Posts Tagged ‘snow’

Heading East

28th December 2010 by Helen

Our original plan was to spend a few days in one spot, getting back into the routine of camping, while catching up on some of the planning and preparation we want to do around the next couple of legs of the trip.  However, with the snow falling more heavily and the forecast for even more snow and colder weather to come in the next few days we decided to postpone the planning stuff and travel a little further first.

After discussions with Carl & Marilyn, our first plan was to head east and pick up on some of the key points in the historic Lewis & Clark trail, then south a little to see some of Montana’s ghost towns, recommended by Sorin & Ann, before heading east again to see some of the magnificent geological features in Yellowstone Park in the north west of Wyoming, working our way south to Utah, California, Arizona and New Mexico.

[27th December] Back on Interstate 90 we headed east.  We were charmed by Washington’s road side decorations.  Where the I90 runs through flat open ground, every couple of hundred yards we were delighted to see big bold Christmas decorations in the fields lining the roads.  There were Christmas trees, baubles, a Jack in the Box, a Nativity Scene, angels, snowman, and many many others.

camping on the Interstate 90

camping on the Interstate 90

However our attempts to find a campsite were less delightful.  We checked the maps we had and entered some of the areas run by the Department of Agriculture’s Forestry Service, where camping on public ground is permitted and free.  Except that most of the roads have been closed to wheeled vehicles for the winter.  Only snowmobiles, skis and snowshoes allowed.  After realising this was going to be a pattern repeated we headed off east on the I90 again, deciding to pitch up at one of the Interstate rest areas and hope for better luck the next day.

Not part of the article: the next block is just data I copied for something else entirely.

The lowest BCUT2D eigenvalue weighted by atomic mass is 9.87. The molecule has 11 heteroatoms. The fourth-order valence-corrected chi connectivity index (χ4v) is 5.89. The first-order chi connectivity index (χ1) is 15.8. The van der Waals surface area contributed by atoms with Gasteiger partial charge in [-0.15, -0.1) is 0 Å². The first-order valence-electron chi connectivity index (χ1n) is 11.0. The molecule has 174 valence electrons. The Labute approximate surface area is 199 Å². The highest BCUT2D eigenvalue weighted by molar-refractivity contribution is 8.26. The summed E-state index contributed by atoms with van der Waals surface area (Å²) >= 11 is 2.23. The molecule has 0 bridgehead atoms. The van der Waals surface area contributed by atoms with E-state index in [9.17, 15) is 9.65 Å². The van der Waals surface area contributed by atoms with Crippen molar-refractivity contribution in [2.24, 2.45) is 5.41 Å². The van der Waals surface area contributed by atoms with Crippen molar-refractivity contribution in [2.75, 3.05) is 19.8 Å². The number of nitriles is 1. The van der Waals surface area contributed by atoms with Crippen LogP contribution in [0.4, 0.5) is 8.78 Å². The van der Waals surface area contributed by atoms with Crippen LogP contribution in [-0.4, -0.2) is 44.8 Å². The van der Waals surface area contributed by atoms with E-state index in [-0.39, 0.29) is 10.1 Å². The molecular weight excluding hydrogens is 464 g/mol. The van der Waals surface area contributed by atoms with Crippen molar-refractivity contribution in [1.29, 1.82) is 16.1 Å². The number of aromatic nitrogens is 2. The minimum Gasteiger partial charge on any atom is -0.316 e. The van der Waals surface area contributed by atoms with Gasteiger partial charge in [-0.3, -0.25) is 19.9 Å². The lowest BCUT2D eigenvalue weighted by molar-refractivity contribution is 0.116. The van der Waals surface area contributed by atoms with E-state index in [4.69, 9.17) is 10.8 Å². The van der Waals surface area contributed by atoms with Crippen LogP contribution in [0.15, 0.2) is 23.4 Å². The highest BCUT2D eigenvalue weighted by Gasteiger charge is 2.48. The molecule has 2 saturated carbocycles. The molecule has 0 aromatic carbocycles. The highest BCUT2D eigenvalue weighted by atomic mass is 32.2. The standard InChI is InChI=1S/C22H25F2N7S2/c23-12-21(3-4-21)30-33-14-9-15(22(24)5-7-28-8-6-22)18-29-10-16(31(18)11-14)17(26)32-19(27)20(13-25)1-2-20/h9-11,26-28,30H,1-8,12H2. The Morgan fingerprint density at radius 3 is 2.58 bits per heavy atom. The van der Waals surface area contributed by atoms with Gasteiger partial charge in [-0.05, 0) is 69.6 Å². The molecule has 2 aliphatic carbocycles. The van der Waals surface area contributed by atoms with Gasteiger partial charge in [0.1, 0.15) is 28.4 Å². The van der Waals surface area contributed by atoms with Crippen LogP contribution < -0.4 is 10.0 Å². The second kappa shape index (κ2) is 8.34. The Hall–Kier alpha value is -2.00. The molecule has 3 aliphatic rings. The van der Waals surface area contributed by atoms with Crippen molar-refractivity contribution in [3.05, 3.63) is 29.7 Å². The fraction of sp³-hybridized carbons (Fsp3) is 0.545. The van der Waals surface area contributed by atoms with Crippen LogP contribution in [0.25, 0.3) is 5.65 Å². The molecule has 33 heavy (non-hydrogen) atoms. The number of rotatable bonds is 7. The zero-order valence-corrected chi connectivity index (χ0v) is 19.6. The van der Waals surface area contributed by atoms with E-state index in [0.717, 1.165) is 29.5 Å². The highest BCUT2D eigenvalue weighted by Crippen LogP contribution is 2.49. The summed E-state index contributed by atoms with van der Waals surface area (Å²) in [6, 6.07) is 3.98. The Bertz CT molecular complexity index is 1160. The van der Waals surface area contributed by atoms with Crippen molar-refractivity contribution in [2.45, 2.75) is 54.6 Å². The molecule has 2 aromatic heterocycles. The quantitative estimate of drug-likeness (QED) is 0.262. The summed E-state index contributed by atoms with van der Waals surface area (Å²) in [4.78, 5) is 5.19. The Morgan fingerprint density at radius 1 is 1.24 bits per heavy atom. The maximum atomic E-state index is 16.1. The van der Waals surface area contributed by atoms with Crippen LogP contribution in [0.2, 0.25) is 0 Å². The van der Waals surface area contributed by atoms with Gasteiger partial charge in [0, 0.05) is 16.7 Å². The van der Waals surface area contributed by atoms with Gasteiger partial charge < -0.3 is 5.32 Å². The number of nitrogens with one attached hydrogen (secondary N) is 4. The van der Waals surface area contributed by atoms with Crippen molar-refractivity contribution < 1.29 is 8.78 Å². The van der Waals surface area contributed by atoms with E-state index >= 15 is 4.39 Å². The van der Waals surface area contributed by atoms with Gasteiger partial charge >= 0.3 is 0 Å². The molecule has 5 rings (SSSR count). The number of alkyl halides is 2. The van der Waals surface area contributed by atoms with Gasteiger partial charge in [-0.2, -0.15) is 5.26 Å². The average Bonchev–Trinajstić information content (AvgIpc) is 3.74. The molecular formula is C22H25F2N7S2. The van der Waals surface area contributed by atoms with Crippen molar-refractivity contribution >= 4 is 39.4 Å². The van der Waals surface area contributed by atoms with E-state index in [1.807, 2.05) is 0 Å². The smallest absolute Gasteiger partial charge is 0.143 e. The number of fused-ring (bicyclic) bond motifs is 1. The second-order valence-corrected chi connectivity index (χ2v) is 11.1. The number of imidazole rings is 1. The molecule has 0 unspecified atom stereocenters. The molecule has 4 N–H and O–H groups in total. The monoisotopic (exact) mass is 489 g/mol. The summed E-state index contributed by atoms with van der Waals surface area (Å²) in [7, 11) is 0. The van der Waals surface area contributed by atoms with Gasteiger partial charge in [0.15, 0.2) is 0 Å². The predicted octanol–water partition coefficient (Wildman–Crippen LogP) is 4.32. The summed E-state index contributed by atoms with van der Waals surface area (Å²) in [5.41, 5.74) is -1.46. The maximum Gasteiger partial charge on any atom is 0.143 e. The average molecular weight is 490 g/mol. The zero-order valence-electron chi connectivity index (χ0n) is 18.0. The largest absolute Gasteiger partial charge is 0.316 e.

[28th December] The next day we found pretty much the same story, forestry areas are open but not to four wheel traffic.  We check the details for Yellowstone Park more closely.  Although billed as open all year round, the roads are closed to wheeled traffic in the winter.  We either have to hire a snowmobile or opt for a special snowbus tour.  Both are out of our price range and not really what we wanted to do.  Sadly, we crossed Yellowstone off our route list.  And opt for another Rest Area on the I90 again that night.  We recognise this particular Rest Area – we stayed here one night when we came through in the Jeep.  By now we had passed through the north of Idaho and reached Montana.

Campsite – I90 rest area in Montana

Distance travelled – 191

Snoqualmie

27th December 2010 by Helen

It was with much sadness we left Seattle behind, having renewed friendships and made new friends, all of whom we look forward to keeping in touch with in the future.  But we are on a journey and sooner or later we would have to pick up the mantle and move on again.

And so it was, on Boxing Day (in the UK), two months after we first arrived on these shores, we packed up the car and headed off, as we had planned, back to Snoqualmie, where we had been with the local Land Rover club the previous week.  By the time we arrived daylight was fading so we headed straight for a spot where we had seen some campers the previous week and put up our roof tent.  It’s a long wide space, and just ahead we can see the signs indicating there is a closed road here.